The current study examined prospective associations between maternal solicitation and acceptance, adolescent self-disclosure, and adolescent externalizing behaviors. Participants included 357 urban adolescents (46% male; 92% African American) and their maternal caregivers. Participants provided data annually (three waves across 2-year time frame). Results of a three-wave longitudinal path model demonstrated that adolescent self-disclosure was related to higher rates of maternal solicitation and lower frequencies of externalizing behaviors. Maternal solicitation was associated with higher rates of maternal acceptance. Maternal acceptance was positively associated with adolescent self-disclosure and indirectly associated with lower frequencies of adolescent externalizing behaviors via higher levels of adolescent self-disclosure. Associations did not differ by sex or age. Understanding factors that contribute to adolescent self-disclosure and maternal acceptance are important, as they appear to have protective influences on externalizing behaviors.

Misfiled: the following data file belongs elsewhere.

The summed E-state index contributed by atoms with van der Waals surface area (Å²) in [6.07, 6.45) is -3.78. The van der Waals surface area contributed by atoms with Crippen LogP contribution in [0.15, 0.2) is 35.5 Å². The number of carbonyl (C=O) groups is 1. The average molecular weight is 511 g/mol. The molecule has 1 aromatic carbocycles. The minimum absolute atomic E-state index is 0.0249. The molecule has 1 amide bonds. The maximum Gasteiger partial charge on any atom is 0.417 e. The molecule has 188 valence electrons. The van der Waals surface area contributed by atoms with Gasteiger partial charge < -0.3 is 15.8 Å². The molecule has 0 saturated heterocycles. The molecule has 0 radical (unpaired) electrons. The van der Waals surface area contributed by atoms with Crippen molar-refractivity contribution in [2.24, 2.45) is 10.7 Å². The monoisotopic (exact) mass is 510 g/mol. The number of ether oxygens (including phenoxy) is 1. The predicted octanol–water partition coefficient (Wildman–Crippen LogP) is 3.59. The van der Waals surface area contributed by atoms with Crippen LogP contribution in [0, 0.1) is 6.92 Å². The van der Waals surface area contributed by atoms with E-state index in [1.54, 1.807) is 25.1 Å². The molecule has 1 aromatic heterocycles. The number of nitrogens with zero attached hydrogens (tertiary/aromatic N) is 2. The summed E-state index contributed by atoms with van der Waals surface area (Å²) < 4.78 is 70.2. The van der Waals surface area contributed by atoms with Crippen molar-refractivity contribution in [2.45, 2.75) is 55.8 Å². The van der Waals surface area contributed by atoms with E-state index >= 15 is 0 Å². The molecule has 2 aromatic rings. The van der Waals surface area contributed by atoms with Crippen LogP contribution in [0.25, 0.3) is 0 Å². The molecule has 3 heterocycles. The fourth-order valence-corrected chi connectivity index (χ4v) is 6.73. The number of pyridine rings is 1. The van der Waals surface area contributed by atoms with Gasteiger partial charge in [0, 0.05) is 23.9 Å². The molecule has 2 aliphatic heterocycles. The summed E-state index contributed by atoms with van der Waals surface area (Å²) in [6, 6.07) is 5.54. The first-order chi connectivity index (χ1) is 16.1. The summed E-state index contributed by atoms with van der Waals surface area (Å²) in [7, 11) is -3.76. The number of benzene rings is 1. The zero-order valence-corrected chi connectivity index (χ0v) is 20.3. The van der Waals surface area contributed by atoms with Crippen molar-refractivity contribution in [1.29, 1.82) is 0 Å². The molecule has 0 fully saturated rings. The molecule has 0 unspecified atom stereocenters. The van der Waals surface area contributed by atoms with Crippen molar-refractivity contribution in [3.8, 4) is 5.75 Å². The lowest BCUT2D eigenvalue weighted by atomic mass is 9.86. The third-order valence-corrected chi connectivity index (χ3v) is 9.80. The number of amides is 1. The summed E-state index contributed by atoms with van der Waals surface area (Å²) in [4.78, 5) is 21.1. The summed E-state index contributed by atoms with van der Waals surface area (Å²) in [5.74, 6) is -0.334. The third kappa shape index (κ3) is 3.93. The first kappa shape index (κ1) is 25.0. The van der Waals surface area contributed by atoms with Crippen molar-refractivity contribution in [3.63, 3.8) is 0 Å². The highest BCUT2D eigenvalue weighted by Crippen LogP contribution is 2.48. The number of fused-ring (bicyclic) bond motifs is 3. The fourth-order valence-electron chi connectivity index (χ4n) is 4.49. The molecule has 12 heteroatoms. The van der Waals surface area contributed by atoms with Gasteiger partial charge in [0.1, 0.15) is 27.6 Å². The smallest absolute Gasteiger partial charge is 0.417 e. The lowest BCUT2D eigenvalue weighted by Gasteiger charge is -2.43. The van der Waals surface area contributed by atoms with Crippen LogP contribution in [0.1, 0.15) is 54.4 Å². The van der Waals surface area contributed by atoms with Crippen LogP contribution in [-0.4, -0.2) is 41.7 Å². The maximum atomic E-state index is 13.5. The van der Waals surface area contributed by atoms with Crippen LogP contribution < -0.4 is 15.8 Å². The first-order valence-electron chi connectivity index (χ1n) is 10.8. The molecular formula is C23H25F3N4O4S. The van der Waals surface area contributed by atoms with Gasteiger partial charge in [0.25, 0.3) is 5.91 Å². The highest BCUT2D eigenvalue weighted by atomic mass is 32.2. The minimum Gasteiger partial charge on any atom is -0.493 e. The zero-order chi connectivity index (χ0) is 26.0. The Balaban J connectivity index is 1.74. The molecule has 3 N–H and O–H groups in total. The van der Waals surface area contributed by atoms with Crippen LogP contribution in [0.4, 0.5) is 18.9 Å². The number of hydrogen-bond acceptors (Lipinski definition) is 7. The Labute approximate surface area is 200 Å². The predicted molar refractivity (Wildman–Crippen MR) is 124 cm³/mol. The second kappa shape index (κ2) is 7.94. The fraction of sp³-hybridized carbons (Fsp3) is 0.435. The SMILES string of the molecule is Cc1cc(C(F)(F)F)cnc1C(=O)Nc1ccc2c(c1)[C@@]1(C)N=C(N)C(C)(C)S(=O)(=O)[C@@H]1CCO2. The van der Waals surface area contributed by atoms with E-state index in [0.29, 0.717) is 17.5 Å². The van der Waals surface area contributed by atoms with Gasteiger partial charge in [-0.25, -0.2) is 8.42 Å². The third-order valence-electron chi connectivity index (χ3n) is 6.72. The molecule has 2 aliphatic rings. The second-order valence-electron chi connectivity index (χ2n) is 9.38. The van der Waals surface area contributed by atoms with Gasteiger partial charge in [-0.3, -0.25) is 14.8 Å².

- aggressive behavior
ASJC Scopus subject areas
- Social Sciences (miscellaneous)
- Sociology and Political Science
- Social Sciences(all)